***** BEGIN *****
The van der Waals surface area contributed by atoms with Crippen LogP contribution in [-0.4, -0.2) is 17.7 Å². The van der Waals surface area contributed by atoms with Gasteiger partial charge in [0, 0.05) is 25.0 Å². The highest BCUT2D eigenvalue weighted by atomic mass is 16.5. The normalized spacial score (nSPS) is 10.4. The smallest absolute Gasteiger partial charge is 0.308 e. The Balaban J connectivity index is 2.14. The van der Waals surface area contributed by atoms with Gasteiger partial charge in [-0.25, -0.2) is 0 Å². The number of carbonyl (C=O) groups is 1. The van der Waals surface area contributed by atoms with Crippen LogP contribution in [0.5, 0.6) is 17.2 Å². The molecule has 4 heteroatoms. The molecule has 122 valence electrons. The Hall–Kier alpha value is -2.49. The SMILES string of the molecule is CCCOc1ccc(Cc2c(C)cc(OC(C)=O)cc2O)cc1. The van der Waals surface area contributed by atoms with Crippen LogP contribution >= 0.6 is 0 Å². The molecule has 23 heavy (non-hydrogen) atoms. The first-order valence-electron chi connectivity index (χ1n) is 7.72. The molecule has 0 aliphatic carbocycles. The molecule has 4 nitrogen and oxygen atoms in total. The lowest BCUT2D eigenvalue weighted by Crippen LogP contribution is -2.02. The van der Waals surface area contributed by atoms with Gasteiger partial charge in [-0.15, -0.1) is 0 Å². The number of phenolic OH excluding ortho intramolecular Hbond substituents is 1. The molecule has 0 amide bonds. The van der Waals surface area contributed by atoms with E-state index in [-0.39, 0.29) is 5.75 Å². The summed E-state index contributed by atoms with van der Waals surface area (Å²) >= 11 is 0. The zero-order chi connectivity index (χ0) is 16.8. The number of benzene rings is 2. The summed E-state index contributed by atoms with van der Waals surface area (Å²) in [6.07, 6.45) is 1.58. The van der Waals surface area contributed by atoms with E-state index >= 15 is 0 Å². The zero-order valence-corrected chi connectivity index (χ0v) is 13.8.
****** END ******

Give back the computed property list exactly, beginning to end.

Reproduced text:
The van der Waals surface area contributed by atoms with Crippen LogP contribution in [-0.4, -0.2) is 17.7 Å². The van der Waals surface area contributed by atoms with Gasteiger partial charge in [0, 0.05) is 25.0 Å². The highest BCUT2D eigenvalue weighted by atomic mass is 16.5. The normalized spacial score (nSPS) is 10.4. The smallest absolute Gasteiger partial charge is 0.308 e. The Balaban J connectivity index is 2.14. The van der Waals surface area contributed by atoms with Gasteiger partial charge in [-0.25, -0.2) is 0 Å². The number of carbonyl (C=O) groups is 1. The van der Waals surface area contributed by atoms with Crippen LogP contribution in [0.5, 0.6) is 17.2 Å². The molecule has 4 heteroatoms. The molecule has 122 valence electrons. The Hall–Kier alpha value is -2.49. The SMILES string of the molecule is CCCOc1ccc(Cc2c(C)cc(OC(C)=O)cc2O)cc1. The van der Waals surface area contributed by atoms with Crippen LogP contribution >= 0.6 is 0 Å². The molecule has 23 heavy (non-hydrogen) atoms. The first-order valence-electron chi connectivity index (χ1n) is 7.72. The molecule has 0 aliphatic carbocycles. The molecule has 4 nitrogen and oxygen atoms in total. The lowest BCUT2D eigenvalue weighted by Crippen LogP contribution is -2.02. The van der Waals surface area contributed by atoms with Gasteiger partial charge in [-0.15, -0.1) is 0 Å². The number of phenolic OH excluding ortho intramolecular Hbond substituents is 1. The molecule has 0 amide bonds. The van der Waals surface area contributed by atoms with E-state index in [-0.39, 0.29) is 5.75 Å². The summed E-state index contributed by atoms with van der Waals surface area (Å²) >= 11 is 0. The zero-order chi connectivity index (χ0) is 16.8. The number of benzene rings is 2. The summed E-state index contributed by atoms with van der Waals surface area (Å²) in [6.07, 6.45) is 1.58. The van der Waals surface area contributed by atoms with E-state index >= 15 is 0 Å². The zero-order valence-corrected chi connectivity index (χ0v) is 13.8.